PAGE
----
This is an archived article that was published on sltrib.com in 2012, and information in the article may be outdated. It is provided only for personal research purposes and may not be reprinted.
A hack into the Salt Lake City police website on Tuesday afternoon compromised more information than originally thought, police said on Wednesday. Police are now asking those who provided their emails to slcpd.com to change their passwords.
The scope of the problem shifted as police continued to investigate and found that more information was compromised. Initially, Salt Lake City Police spokesman Shawn Josephson said, the site was not linked to information in police reports or other confidential documents, but all employees working at the police station were urged to change their passwords as a precaution. On Wednesday, police determined that more information had been compromised.
"We have learned that citizen complaints regarding drug crimes in the community were also accessed. These forms included phone numbers, addresses, email addresses, other personal information, and details about suspicious activity from a variety of sources," a news release stated.
Hackers also gathered email information of registered users on the police website.
Police encouraged those who have given their email to the website to change their email password right away, especially if the login information given to the site is the same password used at home or work. SLCPD is still working to get the site secured and back up.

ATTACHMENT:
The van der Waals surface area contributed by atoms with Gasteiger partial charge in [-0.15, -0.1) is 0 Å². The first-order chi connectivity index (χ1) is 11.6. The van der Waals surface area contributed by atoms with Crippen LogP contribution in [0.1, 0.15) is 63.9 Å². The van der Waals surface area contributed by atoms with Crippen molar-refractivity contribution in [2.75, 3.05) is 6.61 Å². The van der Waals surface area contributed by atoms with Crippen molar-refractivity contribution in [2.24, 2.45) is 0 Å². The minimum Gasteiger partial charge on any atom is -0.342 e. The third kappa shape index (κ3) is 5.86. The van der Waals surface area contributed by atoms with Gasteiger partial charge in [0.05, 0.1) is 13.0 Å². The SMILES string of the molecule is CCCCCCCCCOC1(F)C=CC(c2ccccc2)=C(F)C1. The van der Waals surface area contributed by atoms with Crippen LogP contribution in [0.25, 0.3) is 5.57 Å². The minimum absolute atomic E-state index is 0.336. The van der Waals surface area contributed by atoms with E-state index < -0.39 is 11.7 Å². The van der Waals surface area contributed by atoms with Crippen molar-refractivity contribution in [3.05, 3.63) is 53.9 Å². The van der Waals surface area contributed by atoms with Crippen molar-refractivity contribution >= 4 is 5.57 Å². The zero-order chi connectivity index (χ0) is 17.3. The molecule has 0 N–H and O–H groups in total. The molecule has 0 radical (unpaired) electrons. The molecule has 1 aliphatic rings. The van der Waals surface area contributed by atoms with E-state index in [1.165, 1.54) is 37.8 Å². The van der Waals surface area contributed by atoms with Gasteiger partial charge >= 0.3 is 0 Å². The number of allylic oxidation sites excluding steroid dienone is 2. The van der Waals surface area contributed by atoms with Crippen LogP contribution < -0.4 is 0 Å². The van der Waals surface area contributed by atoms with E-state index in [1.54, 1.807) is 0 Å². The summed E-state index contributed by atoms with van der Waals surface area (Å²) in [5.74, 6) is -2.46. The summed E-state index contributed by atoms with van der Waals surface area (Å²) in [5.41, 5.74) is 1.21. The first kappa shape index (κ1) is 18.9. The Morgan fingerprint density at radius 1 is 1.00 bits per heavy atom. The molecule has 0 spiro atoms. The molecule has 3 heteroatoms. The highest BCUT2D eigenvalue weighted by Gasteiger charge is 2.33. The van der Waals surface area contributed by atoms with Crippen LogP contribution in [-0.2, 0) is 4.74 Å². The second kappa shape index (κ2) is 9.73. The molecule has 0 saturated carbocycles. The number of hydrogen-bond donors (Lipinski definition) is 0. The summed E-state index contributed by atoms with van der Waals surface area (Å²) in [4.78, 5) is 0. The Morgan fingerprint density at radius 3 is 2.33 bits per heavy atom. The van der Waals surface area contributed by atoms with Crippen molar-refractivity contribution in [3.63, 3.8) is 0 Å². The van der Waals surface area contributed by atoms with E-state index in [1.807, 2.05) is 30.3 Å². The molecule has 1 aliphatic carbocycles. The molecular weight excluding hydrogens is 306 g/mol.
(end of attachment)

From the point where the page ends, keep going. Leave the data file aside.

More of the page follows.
Those claiming to have hacked the site tweeted Wednesday that they were able to obtain confidential sensitive information and provided a redacted citizen complaint form as proof on this site (http://pastebin.com/ykXMzHXg).
The police website was designed to allow communication with the public and police. There is not a set date or time for when the site will be back up and running, but in the meantime the public can maintain access to news from police at slcpd.blogspot.com.
On Tuesday afternoon Salt Lake City police took their website offline after it was hacked by a collective known as Anonymous.
According to a news release from police, the hacker group said the attack was a response to an anti-graffiti paraphernalia bill being sponsored by state Sen. Karen Mayne, D-West Valley City. Currently, the bill, which has passed its second reading in the Senate, prohibits any person to possess any instrument, tool or device with the intent of vandalizing an area with graffiti. Offenders would be guilty of a class C misdemeanor. Depending on the extent of the vandalism, the crime could be boosted to a felony.